“I can stand a whole day without eating, but not without drinking water.” – Ramon
In November 2020, the northern coast of Honduras saw extended periods of catastrophic rainfall from Hurricane Eta. According to the National Oceanic and Atmospheric Administration’s final report on Hurricane Eta, La Ceiba received 29.25 inches of rain while Tela received 31.63 inches, the highest amount of rainfall throughout the path of Eta. Between the rain, flash flooding, river flooding and deadly landslides, 74 lives were lost in Honduras.
Just one hour southeast of Tela in Urraco, Mayra, Ramon and their five children were trying to escape the rising waters caused by the hurricane. They recount walking hand-in-hand, praying as they sought refuge for their family once the rain began to come through their thatch-roofed, corrugated tin home. Ramon knew the principal of a school located on higher ground; he and Mayra went there to ask for the key and permission to shelter at the school.
Meanwhile, their adult daughter, Jenny, remained at home with her sleeping siblings. While she awaited her parents’ return, the waters began to rise within their home; she worried her parents wouldn’t arrive in time. Thankfully, they returned with the key in hand, and the whole family evacuated right away. Trudging through the muddy waters, the family of seven carried food and a small stove to help wait out the storm. A classroom at the school would become their temporary home.
Hurricane Eta destroyed their home, the house Ramon had built with this own two hands. When Hurricane Iota hit just two weeks after Eta, they were uncertain what more would happen.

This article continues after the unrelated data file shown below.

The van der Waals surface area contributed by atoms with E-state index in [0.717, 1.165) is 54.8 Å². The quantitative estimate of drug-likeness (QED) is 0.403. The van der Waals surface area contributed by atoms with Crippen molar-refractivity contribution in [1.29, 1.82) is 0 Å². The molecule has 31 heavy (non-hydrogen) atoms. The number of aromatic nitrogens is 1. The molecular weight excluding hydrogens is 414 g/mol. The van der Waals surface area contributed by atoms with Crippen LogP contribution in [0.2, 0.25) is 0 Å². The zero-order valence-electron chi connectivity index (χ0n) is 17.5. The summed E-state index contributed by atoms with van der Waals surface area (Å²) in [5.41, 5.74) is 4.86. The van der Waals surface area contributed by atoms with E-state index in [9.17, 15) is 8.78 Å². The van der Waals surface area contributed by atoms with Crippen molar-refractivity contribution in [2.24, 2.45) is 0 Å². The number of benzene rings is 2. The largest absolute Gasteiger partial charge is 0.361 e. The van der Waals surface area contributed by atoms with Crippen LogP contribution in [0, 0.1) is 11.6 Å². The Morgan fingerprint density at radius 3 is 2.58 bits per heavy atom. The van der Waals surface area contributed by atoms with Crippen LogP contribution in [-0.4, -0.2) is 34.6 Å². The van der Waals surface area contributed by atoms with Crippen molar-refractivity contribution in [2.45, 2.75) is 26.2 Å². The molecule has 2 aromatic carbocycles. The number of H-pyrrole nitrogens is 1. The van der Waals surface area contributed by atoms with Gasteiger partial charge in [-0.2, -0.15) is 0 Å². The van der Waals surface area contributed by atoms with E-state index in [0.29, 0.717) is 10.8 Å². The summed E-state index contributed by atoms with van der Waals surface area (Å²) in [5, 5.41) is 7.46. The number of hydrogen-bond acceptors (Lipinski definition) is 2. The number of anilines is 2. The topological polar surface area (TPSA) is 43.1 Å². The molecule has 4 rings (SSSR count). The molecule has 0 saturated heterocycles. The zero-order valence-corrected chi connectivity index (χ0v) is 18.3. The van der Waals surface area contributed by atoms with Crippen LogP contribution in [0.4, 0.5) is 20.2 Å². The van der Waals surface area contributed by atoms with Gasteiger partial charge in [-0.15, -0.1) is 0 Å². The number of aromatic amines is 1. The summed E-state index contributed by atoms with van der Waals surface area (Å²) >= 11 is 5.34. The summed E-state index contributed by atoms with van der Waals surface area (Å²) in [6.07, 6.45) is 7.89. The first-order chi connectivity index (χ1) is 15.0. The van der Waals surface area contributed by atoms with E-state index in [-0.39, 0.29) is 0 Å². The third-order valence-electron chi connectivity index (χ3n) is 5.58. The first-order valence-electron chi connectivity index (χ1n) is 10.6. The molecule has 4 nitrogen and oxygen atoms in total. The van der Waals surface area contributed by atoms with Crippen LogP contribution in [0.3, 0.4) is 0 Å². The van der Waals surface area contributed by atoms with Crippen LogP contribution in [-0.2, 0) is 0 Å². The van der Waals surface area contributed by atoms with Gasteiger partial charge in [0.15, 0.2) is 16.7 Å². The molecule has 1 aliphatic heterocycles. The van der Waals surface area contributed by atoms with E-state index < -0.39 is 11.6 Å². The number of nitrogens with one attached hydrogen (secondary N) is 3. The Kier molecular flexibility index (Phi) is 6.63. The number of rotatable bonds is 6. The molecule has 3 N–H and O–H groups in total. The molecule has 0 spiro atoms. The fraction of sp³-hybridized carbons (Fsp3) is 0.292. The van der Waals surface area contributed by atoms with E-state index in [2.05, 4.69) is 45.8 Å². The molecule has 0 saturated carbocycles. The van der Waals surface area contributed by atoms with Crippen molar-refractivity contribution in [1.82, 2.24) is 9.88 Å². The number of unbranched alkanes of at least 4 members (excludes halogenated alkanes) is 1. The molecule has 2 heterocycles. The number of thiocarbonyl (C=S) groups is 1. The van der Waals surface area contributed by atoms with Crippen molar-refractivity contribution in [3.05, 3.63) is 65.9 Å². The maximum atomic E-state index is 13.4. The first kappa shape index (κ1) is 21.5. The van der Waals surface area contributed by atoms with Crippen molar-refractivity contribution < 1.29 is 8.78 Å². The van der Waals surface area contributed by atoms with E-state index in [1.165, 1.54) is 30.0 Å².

“That time, water came up to the steps of the shelter, but no further,” Ramon said with relief in his voice. While staying at the school, access to clean water was limited. They rationed small, donated packets of safe water among the children while the adults drank small cups of boiled water.
“I can stand a whole day without eating, but not without drinking water,” said Ramon.
As they work toward recovery, Mayra and Ramon no longer have to worry about access to clean water for their family. Water Mission, a Center for Disaster Philanthropy (CDP) Atlantic Hurricane Season Recovery Fund grantee partner, has worked within communities in Honduras for the past 20 years. Directly next to the shelter where Mayra and Ramon are staying, Water Mission installed an emergency Living Water Treatment System (LWTS). This system treats 10 gallons of water per minute and will provide sustainable access to clean and safe water for their family.
In Urracos and other communities, Water Mission is working to transition emergency access to water into more resilient, long-term, solar-powered community development projects which will provide permanent access to safe water, not just during a disaster. CDP is proud to support the work of Water Mission as they help families and communities develop sustainable access to clean water.